One change is to the fleet operations group, formerly led for many years by EVP Keith Taylor, that oversaw all the nautical and technical matters for the four brands. When Taylor retired last year, that gave the chance to look at how to structure the group going forward.
Swartz said fleet operations was effective when Taylor ran it because they were standardizing and harmonizing health, environment, safety and security policies. Now those are in place across brands, moving the maritime leadership back to each brand allows a stronger connection between the shipboard and shoreside leaders, while maintaining the common policies.
Taylor was dealing with 35 ships and 70 captains, a large span. It was decided that once the fleet returned to normal operations, having brand-dedicated heads of maritime would let them be much closer to their shipboard leaders.
Heads of maritime
This month, as earlier reported, Remco Buis was tapped for the newly created position of SVP maritime, port strategy & operations at Princess Cruises, reporting to President John Padgett. Eric Chamberlin, who was Keith Taylor’s right hand in the group structure, is now No. 2 to Buis, heading maritime at Princess.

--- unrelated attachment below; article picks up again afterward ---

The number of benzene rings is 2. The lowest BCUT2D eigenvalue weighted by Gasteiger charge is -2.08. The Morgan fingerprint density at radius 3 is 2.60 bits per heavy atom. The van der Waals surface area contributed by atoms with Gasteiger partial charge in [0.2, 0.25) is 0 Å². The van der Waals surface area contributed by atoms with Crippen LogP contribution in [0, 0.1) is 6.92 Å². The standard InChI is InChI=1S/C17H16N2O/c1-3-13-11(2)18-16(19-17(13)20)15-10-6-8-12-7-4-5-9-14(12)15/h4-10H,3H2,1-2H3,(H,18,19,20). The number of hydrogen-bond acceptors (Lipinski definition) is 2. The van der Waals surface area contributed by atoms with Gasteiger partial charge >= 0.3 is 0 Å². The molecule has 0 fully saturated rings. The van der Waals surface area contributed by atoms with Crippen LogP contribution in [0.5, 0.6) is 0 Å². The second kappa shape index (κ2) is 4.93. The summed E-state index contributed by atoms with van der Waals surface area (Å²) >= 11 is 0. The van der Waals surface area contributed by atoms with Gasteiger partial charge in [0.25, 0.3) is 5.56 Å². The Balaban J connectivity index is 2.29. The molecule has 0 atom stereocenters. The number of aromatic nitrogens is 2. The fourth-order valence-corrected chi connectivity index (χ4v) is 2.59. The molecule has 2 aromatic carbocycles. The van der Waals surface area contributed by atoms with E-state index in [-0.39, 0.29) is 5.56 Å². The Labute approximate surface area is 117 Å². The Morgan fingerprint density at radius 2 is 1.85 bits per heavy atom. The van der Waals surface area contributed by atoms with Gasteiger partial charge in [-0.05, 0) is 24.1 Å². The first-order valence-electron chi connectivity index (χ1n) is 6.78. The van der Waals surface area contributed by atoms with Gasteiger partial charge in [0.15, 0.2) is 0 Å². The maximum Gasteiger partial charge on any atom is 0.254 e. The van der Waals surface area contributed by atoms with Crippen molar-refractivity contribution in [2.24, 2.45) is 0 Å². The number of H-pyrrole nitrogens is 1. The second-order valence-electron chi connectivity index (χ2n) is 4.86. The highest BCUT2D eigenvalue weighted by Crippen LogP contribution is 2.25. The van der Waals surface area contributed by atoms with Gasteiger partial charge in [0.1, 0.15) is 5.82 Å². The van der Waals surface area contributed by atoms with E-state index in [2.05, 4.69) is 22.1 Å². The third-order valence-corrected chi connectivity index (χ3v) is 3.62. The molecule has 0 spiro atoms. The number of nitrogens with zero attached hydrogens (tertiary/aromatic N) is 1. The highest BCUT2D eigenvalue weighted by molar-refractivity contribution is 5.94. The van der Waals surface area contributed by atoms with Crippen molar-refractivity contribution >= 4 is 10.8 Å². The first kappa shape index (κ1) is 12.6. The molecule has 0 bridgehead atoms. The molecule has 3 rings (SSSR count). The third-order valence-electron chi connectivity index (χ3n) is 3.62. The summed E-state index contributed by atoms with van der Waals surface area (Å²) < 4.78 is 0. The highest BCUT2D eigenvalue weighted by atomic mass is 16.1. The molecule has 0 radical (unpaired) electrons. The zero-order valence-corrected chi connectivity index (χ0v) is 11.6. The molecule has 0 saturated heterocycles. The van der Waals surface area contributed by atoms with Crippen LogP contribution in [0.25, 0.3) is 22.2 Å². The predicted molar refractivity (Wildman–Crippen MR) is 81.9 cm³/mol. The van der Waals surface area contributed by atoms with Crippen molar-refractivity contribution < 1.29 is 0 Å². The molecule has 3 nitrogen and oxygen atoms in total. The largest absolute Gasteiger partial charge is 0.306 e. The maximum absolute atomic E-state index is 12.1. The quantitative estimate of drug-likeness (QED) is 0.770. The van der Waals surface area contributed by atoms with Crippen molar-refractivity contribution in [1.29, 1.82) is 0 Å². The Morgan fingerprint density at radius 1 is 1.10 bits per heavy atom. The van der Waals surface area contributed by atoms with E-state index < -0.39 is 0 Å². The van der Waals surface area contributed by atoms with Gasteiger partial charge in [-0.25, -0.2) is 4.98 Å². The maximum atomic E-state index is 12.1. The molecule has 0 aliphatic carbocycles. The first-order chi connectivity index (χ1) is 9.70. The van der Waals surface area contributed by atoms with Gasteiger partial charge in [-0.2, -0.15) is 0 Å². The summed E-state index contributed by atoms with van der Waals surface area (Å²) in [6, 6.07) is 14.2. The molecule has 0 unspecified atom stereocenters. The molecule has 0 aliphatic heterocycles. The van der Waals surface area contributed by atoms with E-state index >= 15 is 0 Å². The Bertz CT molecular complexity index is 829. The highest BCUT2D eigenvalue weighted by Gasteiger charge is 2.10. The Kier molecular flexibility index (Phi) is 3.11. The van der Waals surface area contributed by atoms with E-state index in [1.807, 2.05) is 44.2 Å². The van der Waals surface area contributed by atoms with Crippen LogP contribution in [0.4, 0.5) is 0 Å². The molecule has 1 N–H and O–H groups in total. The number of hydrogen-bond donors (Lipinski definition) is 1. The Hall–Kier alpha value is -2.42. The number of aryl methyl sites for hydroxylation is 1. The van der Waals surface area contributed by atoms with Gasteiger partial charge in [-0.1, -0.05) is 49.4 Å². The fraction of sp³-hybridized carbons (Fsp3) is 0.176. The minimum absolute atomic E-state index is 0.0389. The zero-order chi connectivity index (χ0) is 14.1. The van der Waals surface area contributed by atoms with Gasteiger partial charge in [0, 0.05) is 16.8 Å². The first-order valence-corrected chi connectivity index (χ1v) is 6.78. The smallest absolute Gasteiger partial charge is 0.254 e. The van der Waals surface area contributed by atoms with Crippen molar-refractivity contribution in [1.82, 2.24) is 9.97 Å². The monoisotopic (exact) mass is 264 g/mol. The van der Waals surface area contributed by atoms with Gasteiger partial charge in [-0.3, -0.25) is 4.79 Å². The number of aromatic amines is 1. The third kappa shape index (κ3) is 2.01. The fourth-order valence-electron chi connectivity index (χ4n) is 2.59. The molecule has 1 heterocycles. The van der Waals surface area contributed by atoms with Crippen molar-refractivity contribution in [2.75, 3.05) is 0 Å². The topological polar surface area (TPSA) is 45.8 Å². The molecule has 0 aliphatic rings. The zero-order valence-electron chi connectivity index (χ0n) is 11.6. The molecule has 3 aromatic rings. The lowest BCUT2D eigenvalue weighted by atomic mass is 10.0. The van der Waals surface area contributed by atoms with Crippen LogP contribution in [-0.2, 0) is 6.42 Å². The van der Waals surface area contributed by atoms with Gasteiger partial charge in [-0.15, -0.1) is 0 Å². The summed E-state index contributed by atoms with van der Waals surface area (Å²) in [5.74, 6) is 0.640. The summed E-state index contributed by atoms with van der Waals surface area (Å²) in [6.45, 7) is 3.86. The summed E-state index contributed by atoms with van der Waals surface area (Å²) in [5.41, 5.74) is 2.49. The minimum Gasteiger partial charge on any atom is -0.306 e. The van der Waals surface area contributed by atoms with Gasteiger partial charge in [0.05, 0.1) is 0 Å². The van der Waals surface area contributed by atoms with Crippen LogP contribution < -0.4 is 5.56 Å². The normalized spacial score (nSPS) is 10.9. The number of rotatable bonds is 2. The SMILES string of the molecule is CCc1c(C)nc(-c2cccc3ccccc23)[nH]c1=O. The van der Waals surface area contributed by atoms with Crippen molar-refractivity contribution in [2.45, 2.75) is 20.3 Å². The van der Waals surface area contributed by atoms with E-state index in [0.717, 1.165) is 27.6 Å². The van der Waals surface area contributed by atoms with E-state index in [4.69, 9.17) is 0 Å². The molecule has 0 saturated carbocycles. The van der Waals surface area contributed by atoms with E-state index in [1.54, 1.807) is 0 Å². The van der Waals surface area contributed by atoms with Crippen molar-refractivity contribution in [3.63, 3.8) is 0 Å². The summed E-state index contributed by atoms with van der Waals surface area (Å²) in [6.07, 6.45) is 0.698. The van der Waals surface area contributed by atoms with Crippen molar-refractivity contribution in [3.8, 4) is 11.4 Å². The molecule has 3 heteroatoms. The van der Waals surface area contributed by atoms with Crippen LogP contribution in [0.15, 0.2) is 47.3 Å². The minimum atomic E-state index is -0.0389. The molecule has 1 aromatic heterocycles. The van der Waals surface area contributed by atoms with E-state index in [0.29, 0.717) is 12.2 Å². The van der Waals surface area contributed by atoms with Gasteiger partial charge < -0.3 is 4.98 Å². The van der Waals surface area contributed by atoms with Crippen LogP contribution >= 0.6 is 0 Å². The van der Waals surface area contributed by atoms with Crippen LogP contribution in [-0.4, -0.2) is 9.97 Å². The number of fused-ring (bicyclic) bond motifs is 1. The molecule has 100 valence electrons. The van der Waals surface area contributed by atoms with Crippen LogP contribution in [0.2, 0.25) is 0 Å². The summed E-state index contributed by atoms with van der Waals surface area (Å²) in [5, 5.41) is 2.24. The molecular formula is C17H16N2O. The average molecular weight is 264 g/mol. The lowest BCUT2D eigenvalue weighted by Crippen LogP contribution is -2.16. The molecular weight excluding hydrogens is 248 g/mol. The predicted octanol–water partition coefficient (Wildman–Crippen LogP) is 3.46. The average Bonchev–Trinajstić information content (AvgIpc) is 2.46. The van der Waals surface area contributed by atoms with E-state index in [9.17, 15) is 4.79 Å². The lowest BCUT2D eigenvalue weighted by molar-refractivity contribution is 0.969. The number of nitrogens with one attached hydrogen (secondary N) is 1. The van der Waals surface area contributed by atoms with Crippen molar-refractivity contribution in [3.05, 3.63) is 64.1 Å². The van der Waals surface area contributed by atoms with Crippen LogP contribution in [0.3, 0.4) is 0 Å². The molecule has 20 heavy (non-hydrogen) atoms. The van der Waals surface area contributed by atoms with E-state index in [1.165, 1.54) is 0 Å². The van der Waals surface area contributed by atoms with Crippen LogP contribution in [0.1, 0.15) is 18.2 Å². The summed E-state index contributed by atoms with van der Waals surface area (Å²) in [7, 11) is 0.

At Holland America Line/Seabourn, Rob Boksem is the head of maritime, reporting to HAL President Gus Antorcha, with a dotted line to Seabourn President Josh Leibowitz.
And Greg Jackson is the maritime lead for P&O Cruises Australia, reporting to President Marguerite Fitzgerald.
Chamberlin, Boksem and Jackson have been with their respective brands for many years, while Buis is a veteran of Carnival Maritime, Carnival Corp. and Carnival Cruise Line. He’s also held a variety of port leadership roles at other companies.
Port operations back to the brands
Port operations were shifted back to the brands, too, easing the span for those who once supported all four brands on seven continents.
Depending on their roles, personnel in port operations are now divided into different reporting lines. If, for instance, they work in embarkation services, a guest-facing job, that’s under guest experience, while those involved in behind-the-scenes areas such as port contracts have a different boss.
Robert Morgenstern to succeed Charlie Ball